Another often-overlooked aspect of trademark rights is goodwill. Goodwill is the recognition in the marketplace of the trademark associated with the quality and value of the related goods. Transfer of trademark rights requires assignment of the goodwill associated with a trademark. The naked assignment of trademarks without the goodwill invalidates rights to the trademark.

An alternative option to selling trademarks is to license them to others for use. You can collect a royalty for others’ use of the trademark as long as you ensure that the goods and services carrying the trade mark meet the quality and value standards of the original goods and services associated with the trademark. Failure to monitor and maintain the quality of goods and services of licensed trademarks can result in the trademark rights being abandoned.

While most valid trademarks have some financial value, that value can only be extracted by making sure that the goodwill associated with the trademarks is also transferred or, if licensing, properly monitoring the quality of the goods and services related to the trademark. The best practice is to consult with your trademark counsel to determine if you still have trademark rights and how best to monetize those rights.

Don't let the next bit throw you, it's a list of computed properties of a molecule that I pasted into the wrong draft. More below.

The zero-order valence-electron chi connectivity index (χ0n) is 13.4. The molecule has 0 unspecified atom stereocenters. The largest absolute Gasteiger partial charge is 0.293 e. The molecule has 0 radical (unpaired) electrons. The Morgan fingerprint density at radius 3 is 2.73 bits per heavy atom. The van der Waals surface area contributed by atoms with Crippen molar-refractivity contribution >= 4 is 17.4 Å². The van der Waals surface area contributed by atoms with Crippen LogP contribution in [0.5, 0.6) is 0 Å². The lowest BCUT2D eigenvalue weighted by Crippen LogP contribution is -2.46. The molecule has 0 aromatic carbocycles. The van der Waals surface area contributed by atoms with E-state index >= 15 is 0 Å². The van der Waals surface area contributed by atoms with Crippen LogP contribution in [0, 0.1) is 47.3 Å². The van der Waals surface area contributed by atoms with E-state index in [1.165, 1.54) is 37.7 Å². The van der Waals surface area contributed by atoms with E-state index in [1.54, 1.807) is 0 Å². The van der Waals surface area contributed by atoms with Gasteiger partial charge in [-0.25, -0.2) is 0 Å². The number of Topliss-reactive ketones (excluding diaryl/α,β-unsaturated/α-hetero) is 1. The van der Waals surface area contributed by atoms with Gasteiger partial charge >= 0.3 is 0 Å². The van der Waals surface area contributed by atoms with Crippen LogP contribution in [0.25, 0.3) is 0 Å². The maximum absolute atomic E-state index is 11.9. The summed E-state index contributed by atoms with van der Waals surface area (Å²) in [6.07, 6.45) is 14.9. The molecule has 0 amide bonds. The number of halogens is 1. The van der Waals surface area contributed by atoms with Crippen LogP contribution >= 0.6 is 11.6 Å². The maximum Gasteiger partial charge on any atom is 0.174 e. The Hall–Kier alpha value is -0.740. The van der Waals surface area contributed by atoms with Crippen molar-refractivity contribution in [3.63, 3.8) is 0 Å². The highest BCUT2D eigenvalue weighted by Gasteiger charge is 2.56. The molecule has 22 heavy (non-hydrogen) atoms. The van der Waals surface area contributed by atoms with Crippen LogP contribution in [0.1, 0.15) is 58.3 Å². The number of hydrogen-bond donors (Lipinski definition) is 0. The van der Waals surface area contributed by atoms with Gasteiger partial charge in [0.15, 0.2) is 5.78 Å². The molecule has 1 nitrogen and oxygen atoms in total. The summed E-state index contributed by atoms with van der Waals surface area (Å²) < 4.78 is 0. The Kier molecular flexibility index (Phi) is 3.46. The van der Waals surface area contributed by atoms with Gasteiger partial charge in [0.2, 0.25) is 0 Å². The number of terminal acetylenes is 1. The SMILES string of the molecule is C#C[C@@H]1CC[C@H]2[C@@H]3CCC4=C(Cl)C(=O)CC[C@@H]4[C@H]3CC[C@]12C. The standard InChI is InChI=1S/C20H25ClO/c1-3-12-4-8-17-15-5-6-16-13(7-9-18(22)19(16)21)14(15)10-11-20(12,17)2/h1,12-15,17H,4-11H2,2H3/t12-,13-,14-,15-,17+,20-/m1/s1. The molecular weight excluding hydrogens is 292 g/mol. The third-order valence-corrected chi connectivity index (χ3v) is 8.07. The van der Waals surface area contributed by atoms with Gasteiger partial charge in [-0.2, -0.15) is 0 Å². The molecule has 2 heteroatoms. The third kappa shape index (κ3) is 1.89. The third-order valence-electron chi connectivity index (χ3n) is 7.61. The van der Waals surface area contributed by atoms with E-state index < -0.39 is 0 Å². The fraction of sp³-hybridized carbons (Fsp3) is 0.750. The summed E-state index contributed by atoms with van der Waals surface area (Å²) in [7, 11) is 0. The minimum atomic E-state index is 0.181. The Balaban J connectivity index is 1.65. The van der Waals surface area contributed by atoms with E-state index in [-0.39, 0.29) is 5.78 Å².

Patterson Thuente IP is a full-service intellectual property law firm, with offices in Minneapolis and Brookings, SD. Contact them at 612.349.5740.

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IC-DISC: The U.S. Exporter's Dream

One of the best kept secrets in the U.S. exporter world is the IC-DISC – Interest-Charge Domestic International Sales Corporation.

This is a tax benefit offered by the IRS to U.S. small and medium size manufacturers. It provides those companies that establish an IC-DISC a chance to significantly reduce their taxes on exports of products outside the USA.

Yes, as crazy as it might seem the IRS is actually helping to reduce taxes paid by US corporations. How does it work?

This rule allows companies that establish an IC-DISC to pay taxes on its exports under the current U.S. capital gains rate (20%) versus the ordinary income tax rate (top rate currently 39.6% for a pass-through S-Corp or LLC, and 35% for a C-Corp). You need to set up a separate company, or possibly more than one depending upon your current company structure and if your company has several entities. The exporting company pays a “commission” to the IC-DISC which are tax deductible to the exporter and deemed as dividend payment taxed at the much lower 20% rate versus the typical corporate rate 35%.